Extensive, flat grassy steppes in the south contrast with gently rolling, sparsely forested plains in the north. The central savannah is almost treeless, and in the southeast rises the volcanic Ngorongoro Conservation Area (a World Heritage Site since 1979). The highest mountains are about 1850 metres above sea level, lower parts of the savannah reach down to about 920 metres. The Serengeti area encloses the Serengeti National Park, which, with its 14,763 square kilometres, is one of the largest and best-known national parks in the world and has been part of the UNESCO World Natural Heritage Site and the 23,051 km² Biosphere Reserve since 1981. Southwest of the national park is the 2200 km² Mazwa Wildlife Sanctuary, located at 1000 to 1500 meters above sea level, and north of the corridor is the Grumeti Sanctuary, with about 2000 to 3000 km². In addition, the 3000 km² Ikorongo Conservation Area borders the Serengeti.

srengeti np

Ngorongoro Conservation Area & Crater

We start early in the morning again, because today another big highlight is waiting for you, the Ngorongoro Crater – a World Heritage Site – where we are allowed to do a maximum of six hours game drives to protect the animals! After lunch, game viewing continues and gradually we drive up the crater rim and make our way back to Arusha.Between ten and 15 specimens of the highly endangered black rhino still live here.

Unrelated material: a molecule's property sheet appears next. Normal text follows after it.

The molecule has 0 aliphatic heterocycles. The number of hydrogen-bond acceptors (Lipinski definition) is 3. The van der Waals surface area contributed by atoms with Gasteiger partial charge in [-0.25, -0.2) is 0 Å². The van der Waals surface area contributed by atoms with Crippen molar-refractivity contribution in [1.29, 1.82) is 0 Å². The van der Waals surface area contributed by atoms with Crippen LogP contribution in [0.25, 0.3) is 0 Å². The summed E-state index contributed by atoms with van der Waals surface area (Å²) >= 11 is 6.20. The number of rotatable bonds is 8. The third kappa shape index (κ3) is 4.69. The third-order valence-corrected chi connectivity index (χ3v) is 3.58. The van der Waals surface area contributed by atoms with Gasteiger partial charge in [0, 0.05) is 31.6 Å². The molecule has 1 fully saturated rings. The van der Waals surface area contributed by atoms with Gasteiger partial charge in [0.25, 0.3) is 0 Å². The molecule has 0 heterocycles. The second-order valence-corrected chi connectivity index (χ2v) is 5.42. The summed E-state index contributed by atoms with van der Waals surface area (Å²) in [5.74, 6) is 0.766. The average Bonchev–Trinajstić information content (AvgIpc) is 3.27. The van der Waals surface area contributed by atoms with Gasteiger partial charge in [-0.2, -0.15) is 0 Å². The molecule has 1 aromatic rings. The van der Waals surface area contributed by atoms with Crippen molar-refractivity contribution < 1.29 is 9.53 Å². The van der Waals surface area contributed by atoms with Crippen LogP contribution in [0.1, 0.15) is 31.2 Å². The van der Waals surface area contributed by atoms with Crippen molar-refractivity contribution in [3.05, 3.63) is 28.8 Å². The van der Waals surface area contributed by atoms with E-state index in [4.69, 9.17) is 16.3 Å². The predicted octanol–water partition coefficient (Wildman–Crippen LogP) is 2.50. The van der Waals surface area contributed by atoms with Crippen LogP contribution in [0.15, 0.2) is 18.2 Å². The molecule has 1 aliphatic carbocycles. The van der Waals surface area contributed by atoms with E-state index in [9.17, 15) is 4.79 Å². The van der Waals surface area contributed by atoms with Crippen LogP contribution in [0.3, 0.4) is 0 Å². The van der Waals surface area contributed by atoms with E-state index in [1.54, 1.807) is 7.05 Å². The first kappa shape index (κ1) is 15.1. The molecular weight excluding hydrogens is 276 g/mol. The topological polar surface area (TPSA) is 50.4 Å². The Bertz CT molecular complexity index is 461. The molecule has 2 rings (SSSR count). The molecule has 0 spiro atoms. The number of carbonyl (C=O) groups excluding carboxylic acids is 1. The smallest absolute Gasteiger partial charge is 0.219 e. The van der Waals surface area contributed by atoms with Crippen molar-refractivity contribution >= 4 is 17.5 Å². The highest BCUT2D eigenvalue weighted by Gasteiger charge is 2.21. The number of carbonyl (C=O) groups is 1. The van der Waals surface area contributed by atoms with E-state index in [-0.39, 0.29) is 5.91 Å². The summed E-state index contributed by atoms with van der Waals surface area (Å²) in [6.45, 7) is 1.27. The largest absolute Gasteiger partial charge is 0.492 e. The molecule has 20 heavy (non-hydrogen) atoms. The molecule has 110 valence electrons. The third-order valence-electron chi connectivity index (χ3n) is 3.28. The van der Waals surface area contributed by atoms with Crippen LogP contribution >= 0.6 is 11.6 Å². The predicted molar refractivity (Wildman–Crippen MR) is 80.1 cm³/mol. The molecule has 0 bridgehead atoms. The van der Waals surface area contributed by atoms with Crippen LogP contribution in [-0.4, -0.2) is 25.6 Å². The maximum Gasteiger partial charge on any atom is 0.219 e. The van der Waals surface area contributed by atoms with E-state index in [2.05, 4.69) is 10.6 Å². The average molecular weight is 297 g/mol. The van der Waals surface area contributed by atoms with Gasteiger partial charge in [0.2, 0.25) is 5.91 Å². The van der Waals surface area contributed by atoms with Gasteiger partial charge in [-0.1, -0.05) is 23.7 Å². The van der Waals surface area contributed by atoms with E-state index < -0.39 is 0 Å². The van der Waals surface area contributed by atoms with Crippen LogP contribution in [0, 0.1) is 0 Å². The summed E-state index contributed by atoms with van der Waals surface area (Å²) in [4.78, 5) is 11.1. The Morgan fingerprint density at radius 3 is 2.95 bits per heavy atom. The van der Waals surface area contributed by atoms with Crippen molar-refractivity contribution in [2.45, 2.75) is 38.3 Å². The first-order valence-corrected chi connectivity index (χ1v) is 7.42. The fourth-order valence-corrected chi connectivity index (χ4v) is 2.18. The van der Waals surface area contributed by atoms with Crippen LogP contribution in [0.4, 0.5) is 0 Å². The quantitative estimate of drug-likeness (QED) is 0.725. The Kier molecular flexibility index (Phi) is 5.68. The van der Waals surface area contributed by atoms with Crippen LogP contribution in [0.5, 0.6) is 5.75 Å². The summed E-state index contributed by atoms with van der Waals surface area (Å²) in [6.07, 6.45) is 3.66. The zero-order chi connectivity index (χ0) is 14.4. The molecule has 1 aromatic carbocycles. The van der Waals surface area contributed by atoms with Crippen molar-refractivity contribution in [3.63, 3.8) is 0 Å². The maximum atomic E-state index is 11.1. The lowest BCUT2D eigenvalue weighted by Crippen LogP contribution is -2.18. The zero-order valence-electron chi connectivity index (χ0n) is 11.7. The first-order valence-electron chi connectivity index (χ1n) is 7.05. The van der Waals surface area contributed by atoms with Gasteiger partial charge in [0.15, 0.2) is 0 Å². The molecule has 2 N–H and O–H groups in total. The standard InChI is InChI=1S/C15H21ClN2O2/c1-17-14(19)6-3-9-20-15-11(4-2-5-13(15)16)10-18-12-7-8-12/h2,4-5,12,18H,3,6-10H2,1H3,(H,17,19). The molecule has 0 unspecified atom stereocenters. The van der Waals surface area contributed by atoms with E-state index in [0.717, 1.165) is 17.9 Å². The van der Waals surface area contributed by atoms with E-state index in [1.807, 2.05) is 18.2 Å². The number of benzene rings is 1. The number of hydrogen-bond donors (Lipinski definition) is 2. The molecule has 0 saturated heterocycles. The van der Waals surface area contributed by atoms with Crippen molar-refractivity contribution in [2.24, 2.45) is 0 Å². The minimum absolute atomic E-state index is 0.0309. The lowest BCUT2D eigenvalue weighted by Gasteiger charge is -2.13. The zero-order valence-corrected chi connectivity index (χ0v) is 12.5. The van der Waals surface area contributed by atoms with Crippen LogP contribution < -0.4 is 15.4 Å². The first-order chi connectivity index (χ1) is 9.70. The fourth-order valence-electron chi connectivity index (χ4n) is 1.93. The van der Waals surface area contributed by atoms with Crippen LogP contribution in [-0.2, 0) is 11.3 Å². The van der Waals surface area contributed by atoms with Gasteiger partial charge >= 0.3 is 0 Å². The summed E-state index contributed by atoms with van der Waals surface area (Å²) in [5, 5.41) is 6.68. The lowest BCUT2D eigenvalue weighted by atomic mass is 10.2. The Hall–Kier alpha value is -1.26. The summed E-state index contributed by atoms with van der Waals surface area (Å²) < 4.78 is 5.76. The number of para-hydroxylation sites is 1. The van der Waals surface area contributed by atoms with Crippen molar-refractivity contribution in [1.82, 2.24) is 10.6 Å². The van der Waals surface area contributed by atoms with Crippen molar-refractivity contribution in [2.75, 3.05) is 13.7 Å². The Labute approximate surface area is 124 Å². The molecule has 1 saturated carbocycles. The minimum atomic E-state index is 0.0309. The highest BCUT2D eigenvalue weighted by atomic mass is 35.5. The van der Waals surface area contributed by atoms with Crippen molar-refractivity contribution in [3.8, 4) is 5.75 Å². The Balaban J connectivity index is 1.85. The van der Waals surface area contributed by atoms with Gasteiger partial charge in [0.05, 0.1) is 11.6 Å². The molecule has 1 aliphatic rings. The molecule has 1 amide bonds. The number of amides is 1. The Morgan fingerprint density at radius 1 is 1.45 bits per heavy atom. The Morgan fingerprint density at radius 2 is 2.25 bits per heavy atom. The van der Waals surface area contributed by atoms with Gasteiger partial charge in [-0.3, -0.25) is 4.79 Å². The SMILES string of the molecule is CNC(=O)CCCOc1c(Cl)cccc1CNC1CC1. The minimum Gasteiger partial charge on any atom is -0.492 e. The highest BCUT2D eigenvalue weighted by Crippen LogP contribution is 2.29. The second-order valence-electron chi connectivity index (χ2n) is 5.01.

Down in the world’s largest perfect caldera (collapsed volcano) live about 30,000  large mammals, including the highest density of predators in Africa. The Ngorongoro Crater is a breathtakingly exciting place to see all the BIG FIVE: Lions, Leopards, Buffalo, Elephants and there are still between ten and 15 specimens of the endangered black rhinoceros, whose population in the 1960s was still over a hundred animals. In addition, zebra, hippo, wildebeest, hyena and other birds such as flamingos on Soda Lake, geese, storks, vultures and more live in this wonderful crater. The large animal migrations in the Serengeti also pass through the Ngorongoro Crater.

There is no other caldera in the world with a similar animal population. A visit to the crater is one of the highlights of any Tanzania trip. Due to the weather, one should avoid the big rainy season in April/May, and also the most popular travel time July/August is subject to certain restrictions in the experience due to the high number of visitors in the Ngorongoro Crater. The Ngorongoro Conservation Area also includes smaller craters such as Empakaai and Olmoti further north-east in the highlands, as well as the wide, flat plains of the Malanja Depression in the west and the Olduvai Gorge, which is famous for the discovery of numerous hominid fossils.

The special characteristic of the conservation concept is that, in contrast to national parks and game reserves, the integration and specific use of the area by the Maasai is also anchored. Thus, visitors repeatedly meet the Maasai, who are allowed to live here with their cattle and use the natural resources for their nomadic way of life. The Ngorongoro Crater gives its name to the entire conservation area.


The main travel seasons for northern Tanzania are mid-December to mid-March and July to October. Months with increased rainfall are November (“short rainy season”) and mid-March – mid-May (“long rainy season”).